Young said he has a 10-year record of regulating marijuana, supporting civil rights, helping get money for Focus:HOPE and the Charles H. Wright Museum for African American History, and for food and heating assistance. “I think it’s time for someone who’s going to fight for you and your family … not put the people who donated millions of dollars tot his campaign to work,” he said. “I’m unbought and unbit.”
“I’ve lived 30 years in public life. … Everything the senator said is flat out wrong. There was never any investigation of the DMC. … I believe people of the city will make a decision based on what they’ve seen,” Duggan said. ” The talent in this world is spread evenly” but opportunity is not.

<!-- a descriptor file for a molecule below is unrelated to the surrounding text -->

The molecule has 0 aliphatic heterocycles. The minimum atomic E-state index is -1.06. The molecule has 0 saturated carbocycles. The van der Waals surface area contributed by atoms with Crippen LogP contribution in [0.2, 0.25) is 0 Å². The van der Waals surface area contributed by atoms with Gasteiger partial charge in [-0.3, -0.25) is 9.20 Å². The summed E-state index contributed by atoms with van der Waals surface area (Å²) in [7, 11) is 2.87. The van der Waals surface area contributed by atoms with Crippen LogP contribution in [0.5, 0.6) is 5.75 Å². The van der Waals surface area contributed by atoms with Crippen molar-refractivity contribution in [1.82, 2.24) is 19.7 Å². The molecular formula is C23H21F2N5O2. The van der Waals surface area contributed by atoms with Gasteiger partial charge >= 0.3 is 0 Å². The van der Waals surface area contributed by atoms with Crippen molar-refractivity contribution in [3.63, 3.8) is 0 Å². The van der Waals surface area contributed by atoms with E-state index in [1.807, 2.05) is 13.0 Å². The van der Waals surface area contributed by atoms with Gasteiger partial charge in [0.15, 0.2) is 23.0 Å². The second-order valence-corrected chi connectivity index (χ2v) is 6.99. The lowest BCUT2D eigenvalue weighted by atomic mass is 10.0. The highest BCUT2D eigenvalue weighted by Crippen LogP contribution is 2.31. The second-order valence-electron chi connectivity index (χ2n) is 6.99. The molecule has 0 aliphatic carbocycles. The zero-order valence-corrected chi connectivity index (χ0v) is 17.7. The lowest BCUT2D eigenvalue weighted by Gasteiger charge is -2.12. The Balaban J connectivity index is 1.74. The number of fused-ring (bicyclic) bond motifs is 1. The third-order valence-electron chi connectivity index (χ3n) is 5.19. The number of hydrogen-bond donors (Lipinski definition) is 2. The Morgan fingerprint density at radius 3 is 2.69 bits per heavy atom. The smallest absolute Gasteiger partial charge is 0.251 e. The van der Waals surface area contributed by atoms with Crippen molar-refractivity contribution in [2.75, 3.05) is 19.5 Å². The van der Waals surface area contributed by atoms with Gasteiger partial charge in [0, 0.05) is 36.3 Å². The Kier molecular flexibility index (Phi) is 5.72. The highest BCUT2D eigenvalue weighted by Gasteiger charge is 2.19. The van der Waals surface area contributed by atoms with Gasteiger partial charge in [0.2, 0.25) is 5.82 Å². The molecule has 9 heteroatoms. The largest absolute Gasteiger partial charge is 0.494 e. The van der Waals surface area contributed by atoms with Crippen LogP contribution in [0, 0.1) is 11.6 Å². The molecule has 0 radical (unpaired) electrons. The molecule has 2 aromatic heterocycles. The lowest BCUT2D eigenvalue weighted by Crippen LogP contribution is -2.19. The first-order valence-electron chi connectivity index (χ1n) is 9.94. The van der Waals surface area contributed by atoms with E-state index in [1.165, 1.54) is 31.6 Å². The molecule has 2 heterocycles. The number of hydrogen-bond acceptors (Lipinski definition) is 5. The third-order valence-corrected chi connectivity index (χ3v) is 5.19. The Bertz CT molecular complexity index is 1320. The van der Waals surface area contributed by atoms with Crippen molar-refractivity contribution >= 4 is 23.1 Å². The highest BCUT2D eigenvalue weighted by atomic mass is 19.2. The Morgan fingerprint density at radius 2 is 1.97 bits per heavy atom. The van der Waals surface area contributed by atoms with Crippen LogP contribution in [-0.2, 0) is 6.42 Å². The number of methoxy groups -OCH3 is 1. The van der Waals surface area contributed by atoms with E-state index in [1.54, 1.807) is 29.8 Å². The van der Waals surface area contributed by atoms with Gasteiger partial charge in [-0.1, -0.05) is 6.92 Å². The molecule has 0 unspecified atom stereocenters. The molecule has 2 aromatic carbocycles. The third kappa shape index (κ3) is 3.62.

After the only break, Ferretti asked about addressing the disproportionately high auto insurance rates Detroiters pay.
“Detroiters have been ripped off on insurance for years,” Duggan said. “Lansing has imposed this no-fault system on us. It is ridiculous.” Car insurance is high, he said, because medical costs are higher for auto accident victims. “We have proposed with the NAACP and a whole lot community organizations a plan that says ‘let’s treat Michigan like the rest of the country.’” The plan, Duggan said, would reduce rates by 20 to 50 percent.
Young said he would sue auto insurance companies “to stop this racist redlining,” and order the chief of police to stop asking people for their proof of insurance. “We need change,” he said.
Gill asked about balancing business and citizen needs.